Chinese textual practices

This page belongs to the "Cultures of the Book" course taught by J.J. O'Donnell at the University of Pennsylvania. It lists a few items known to me of interest for students of comparative textual practices across cultures, but cannot be taken as authoritative in any way. I am no Sinologist and happily welcome correction, supplementation, or advice in this area.

For a brief summary at the outset, here is a "handout" on the advantages and disadvantages of the writing system practiced since antiquity in China. See also a text on burning books -- fragments of history. Two recent studies with much illumination are: Susan Cherniack, "Book Culture and Textual Transmission in Sung China" Harvard Journal of Asiatic Studies 54.1(1994) 5-102; and Thomas H.C. Lee, "Books and Bookworms in Song China: Book Collection and the Appreciation of Books," Journal of Sung-Yuan Studies 25 (1995), 193-218.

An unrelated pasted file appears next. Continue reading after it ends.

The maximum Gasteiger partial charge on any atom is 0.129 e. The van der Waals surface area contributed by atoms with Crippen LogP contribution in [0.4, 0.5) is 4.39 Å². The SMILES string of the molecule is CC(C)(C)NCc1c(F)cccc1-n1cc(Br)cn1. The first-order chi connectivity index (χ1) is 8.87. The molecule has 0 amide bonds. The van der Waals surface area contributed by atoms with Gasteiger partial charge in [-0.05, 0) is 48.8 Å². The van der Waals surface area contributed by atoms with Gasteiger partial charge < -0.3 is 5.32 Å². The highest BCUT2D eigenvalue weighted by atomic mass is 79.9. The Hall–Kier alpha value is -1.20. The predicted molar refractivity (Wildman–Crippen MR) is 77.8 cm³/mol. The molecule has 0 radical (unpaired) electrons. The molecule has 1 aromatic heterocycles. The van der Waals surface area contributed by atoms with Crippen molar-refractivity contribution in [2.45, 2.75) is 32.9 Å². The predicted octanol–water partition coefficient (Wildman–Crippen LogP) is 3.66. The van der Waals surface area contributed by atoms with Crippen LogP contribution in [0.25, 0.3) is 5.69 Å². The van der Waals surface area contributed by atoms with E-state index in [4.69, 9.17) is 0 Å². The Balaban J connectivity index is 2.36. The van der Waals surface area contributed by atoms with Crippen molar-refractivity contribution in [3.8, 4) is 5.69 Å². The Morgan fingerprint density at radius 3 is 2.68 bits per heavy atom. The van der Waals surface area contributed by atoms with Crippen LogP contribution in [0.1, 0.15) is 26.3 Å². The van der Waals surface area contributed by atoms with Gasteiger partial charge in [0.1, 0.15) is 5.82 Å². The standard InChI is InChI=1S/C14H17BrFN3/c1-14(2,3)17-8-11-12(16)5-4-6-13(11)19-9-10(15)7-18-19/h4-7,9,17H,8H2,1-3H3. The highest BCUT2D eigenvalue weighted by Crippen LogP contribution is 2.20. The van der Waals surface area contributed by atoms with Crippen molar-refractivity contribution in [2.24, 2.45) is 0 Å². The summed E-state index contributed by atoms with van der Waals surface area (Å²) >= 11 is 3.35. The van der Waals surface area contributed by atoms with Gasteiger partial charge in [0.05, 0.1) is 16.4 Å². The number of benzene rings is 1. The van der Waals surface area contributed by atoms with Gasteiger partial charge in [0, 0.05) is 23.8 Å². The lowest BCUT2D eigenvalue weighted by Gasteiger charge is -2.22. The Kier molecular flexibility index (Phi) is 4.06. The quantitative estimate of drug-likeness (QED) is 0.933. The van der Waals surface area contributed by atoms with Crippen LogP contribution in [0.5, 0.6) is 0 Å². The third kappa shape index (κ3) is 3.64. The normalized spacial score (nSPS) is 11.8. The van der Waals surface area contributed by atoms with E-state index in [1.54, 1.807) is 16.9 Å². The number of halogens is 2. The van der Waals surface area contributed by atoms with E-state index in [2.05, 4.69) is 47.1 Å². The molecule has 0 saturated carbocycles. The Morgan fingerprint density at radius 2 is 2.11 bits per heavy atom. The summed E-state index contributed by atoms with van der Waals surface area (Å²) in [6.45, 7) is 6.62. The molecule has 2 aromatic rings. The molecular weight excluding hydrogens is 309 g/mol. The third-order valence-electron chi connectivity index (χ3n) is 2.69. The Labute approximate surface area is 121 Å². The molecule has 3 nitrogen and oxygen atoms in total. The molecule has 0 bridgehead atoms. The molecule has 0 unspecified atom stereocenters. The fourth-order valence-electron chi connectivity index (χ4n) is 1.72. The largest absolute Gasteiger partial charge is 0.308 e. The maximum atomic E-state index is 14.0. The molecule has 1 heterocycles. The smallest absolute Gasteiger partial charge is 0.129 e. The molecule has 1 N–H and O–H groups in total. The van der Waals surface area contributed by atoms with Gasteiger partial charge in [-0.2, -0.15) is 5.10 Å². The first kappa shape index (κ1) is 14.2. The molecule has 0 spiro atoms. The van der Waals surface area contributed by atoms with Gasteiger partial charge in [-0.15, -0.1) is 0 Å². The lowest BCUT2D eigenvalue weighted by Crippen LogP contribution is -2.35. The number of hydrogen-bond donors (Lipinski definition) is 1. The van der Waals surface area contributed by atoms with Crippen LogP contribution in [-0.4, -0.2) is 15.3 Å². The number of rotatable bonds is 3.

Of particular interest for this course are issues involving the making and distribution of books. The Chinese invented printing, but Gutenberg got all the credit. On those topics, see:

Education is a chief vehicle for the propagation and determination of textual practices, and China's civil service examinatio system is a notable example of a highly rigid and stylized system of that sort. On that, see:

See also: Ulrich Stackmann, Die Geschichte der chinesischen Bibliothek Tian Yi Ge vom 16. Jahrhundert bis in die Gegenwart (Stuttgart 1990). Stuttgart : F. Steiner, 1990.